50 µg/mL L-AA standard   2.13 97.83 2.56
100 µg/mL L-AA standard   0.05 96.06 3.48
125 µg/mL L-AA standard   0.07 97.86 1.34
QC sample (60µg/mL)   0.18 99.83 0.72
camu powder   0.26 101.71 1.00

Table 4: Evaluation of the robustness of the HPLC method for L-AA determination.

One important factor observed was that small changes of the organic component present in the mobile phase could result in significant changes in retention time. The results show that the retention times for samples eluted with the adjusted mobile phase were shorter than those obtained with the standard mobile phase, and were possibly due to the increased polarity of the mobile phase [45]. Hence, this should be taken into consideration when preparing the mobile phase.

System suitability testing:Table 5 summarizes the results of the system suitability tests. The results show that all parameters evaluated fell within their respective limits. The precision, expressed as the coefficient of variation (COV) of the retention time (0.018) was less than 1% and is in keeping with the FDA’s acceptance limit [21]. The precision of the response (COV=1.470) fell within 2% and is in compliance with the United States Pharmacopeia (USP) requirements [46]. Hence, the results of the system suitability tests indicate that the entire HPLC system is performing optimally and within the validated method performance limits.

    Retention time (min)1 PAA (AU) Height (AU) Capacity factor (K´) Theoretical plates (N) Resolution (Rs) Peak asymmetry factor (As) Selectivity factor (?)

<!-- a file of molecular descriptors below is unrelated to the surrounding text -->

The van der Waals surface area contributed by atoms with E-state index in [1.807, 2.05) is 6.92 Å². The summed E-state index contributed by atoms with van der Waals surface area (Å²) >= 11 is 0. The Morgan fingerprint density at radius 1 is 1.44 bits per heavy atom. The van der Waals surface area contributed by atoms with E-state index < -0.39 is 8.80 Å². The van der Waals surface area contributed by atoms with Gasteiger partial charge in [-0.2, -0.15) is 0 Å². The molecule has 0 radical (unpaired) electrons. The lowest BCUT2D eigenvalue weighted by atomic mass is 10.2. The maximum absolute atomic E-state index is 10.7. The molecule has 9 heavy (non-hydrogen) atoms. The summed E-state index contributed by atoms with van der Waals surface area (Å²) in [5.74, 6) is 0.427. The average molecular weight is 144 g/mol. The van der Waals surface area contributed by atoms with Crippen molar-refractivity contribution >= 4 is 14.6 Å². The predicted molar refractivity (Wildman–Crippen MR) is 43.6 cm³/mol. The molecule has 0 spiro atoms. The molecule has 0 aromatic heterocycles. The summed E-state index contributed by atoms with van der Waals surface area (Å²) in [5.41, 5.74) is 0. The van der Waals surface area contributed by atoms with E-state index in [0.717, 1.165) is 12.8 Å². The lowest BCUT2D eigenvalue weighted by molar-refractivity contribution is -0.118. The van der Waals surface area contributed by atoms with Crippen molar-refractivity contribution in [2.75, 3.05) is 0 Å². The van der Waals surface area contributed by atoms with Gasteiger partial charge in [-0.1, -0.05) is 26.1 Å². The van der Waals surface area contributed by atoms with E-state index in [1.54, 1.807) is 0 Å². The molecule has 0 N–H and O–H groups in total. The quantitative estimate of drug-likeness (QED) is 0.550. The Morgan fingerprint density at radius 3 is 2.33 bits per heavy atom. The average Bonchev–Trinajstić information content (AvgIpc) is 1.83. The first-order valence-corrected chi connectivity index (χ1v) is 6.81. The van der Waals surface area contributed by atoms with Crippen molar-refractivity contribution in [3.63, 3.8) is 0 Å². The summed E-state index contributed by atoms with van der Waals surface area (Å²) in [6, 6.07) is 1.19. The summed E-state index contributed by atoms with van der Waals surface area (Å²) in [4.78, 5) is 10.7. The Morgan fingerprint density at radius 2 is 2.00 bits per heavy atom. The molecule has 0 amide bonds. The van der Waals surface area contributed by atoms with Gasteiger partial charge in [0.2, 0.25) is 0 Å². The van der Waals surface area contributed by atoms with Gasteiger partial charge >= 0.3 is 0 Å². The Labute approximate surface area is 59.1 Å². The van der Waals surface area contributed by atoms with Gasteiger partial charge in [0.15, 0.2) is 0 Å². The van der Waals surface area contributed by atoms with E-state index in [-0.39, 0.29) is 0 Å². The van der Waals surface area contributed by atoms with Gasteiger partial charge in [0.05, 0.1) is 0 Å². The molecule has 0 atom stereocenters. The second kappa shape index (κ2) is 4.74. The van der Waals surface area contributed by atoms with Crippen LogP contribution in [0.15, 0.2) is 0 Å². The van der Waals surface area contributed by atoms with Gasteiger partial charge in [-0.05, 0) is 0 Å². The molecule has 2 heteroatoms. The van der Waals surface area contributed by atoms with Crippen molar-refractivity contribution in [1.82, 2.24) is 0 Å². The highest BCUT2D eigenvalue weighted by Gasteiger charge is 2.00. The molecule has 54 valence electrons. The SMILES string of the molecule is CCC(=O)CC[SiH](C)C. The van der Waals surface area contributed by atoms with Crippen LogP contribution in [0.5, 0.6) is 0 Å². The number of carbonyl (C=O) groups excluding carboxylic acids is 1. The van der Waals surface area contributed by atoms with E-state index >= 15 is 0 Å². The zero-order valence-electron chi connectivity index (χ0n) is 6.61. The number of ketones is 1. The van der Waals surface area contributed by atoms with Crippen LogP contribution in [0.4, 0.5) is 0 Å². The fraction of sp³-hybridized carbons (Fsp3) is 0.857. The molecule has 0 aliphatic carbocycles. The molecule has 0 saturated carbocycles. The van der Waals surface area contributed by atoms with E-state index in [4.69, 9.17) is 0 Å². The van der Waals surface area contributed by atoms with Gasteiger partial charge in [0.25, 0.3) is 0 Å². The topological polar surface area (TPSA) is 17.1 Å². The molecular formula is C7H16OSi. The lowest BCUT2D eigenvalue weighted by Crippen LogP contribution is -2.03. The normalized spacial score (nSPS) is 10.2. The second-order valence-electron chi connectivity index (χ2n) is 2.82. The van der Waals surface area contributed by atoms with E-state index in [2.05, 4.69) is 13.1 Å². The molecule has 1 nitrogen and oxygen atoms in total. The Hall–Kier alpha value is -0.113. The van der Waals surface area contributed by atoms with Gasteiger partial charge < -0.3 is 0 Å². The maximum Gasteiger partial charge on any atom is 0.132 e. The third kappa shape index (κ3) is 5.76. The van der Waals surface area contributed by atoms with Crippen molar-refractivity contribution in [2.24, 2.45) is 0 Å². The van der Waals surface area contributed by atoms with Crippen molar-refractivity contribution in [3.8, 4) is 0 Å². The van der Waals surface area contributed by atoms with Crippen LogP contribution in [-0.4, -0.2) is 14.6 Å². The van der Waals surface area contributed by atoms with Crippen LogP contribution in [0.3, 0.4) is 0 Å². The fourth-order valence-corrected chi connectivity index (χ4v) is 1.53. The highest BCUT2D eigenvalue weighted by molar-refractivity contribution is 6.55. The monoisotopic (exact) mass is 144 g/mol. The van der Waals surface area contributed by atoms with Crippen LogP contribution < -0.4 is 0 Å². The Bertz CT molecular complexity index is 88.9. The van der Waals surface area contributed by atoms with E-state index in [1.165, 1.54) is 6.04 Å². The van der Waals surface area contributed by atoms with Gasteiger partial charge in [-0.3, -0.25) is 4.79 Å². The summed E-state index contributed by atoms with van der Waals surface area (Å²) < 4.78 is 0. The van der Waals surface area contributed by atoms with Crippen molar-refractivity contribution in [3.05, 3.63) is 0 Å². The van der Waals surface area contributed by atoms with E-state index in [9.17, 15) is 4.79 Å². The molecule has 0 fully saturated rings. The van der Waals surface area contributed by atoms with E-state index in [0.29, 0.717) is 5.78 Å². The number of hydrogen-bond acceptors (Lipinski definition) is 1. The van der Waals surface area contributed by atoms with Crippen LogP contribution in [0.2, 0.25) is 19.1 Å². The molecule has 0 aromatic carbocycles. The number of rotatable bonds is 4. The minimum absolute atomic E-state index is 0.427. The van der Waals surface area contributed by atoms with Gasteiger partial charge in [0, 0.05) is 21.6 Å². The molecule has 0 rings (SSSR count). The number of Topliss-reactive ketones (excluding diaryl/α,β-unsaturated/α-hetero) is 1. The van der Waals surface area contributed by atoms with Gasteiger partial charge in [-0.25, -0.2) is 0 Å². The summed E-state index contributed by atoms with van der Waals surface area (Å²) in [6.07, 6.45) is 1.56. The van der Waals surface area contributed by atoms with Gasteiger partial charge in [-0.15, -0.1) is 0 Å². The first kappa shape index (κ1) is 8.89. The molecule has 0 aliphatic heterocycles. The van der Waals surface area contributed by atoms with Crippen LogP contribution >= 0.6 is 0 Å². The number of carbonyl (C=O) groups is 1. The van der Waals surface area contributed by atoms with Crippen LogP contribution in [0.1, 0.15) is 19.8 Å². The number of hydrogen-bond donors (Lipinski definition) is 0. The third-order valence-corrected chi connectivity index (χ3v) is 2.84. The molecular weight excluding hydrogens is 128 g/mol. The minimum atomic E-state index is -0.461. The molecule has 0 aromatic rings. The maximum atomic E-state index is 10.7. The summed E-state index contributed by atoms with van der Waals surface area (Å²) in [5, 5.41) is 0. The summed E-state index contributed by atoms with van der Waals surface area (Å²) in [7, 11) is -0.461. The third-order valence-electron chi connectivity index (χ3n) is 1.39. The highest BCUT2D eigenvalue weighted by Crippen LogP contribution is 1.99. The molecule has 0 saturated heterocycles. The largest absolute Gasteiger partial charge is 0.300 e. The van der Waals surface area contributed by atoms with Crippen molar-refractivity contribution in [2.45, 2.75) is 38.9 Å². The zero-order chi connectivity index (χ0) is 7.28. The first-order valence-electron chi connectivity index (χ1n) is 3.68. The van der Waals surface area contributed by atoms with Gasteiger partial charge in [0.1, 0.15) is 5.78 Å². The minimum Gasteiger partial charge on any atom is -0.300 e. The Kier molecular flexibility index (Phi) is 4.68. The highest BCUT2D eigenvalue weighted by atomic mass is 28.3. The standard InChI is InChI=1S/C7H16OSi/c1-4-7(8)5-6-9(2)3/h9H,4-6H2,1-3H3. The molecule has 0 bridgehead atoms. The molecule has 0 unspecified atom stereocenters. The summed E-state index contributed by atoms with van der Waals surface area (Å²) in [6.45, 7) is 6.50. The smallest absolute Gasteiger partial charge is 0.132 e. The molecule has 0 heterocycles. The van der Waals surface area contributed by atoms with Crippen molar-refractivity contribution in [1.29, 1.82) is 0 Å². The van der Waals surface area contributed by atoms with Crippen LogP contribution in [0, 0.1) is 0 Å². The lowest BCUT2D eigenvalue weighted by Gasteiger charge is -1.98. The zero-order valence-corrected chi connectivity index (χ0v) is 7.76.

Day 1 3.035 257.86 55.09 7.62 10561 7.91 0.89 1.45
  2 3.034 263.41 55.27 7.47 10749 7.53 0.86 1.45
  3 3.035 255.99 55.20 7.48 10850 7.89 0.92 1.45
  4 3.034 253.12 55.21 9.18 10747 7.91 0.88 1.46
  5 3.035 258.70 55.88 7.36 10752 7.7 0.9 1.46
Mean ± SD   3.035 ± 0.001 257.8 ± 3.8 55.3 ± 0.3 7.482 ± 0.092 10731.8 ± 104.9 7.788 ± 0.169 0.890 ± 0.022 1.454 ± 0.005
COV   0.018 1.470 0.568 1.234 0.978 2.172 2.512 0.377

Table 5: System suitability testing for the HPLC assay for the determination of L-AA in food and beverage products.


The proposed optimized and validated method demonstrated an excellent technique for measurement of L-AA in food and beverage products. The extraction method proved an effective means for the isolation of L-AA from a variety of fruit and vegetable sample matrices. The results from the validation study confirmed a good performance of the method with regard to ISO 17025 validation requirements namely, accuracy, precision, linearity, specificity, robustness and stability. The successful optimization and validation of the proposed method should make it easily applicable for routine analysis of L-AA measurement in various fruit and vegetable products. Furthermore, the validation procedure applied in this study could be applied to samples other than food and beverage, such as pharmaceutical products and biological samples.


I would like to thank the Oxidative Stress Research Centre at the Cape Peninsula University of Technology for their support of the scientific research.